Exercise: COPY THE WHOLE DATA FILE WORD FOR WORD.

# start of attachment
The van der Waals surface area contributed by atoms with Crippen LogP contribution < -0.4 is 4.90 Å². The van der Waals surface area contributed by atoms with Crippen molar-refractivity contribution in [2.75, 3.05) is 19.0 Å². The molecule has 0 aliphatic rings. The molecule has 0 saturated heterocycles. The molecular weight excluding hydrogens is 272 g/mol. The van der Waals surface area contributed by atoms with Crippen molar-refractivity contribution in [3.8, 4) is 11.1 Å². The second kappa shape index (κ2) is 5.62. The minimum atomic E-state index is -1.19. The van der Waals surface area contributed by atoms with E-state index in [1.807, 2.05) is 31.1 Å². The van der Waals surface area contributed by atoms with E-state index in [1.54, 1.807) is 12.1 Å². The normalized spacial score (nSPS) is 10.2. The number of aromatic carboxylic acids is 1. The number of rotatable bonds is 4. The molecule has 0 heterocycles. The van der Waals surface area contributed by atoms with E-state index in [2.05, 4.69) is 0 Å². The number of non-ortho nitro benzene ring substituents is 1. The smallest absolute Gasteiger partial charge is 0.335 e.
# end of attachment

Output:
The van der Waals surface area contributed by atoms with Crippen LogP contribution < -0.4 is 4.90 Å². The van der Waals surface area contributed by atoms with Crippen molar-refractivity contribution in [2.75, 3.05) is 19.0 Å². The molecule has 0 aliphatic rings. The molecule has 0 saturated heterocycles. The molecular weight excluding hydrogens is 272 g/mol. The van der Waals surface area contributed by atoms with Crippen molar-refractivity contribution in [3.8, 4) is 11.1 Å². The second kappa shape index (κ2) is 5.62. The minimum atomic E-state index is -1.19. The van der Waals surface area contributed by atoms with E-state index in [1.807, 2.05) is 31.1 Å². The van der Waals surface area contributed by atoms with E-state index in [1.54, 1.807) is 12.1 Å². The normalized spacial score (nSPS) is 10.2. The number of aromatic carboxylic acids is 1. The number of rotatable bonds is 4. The molecule has 0 heterocycles. The van der Waals surface area contributed by atoms with E-state index in [2.05, 4.69) is 0 Å². The number of non-ortho nitro benzene ring substituents is 1. The smallest absolute Gasteiger partial charge is 0.335 e.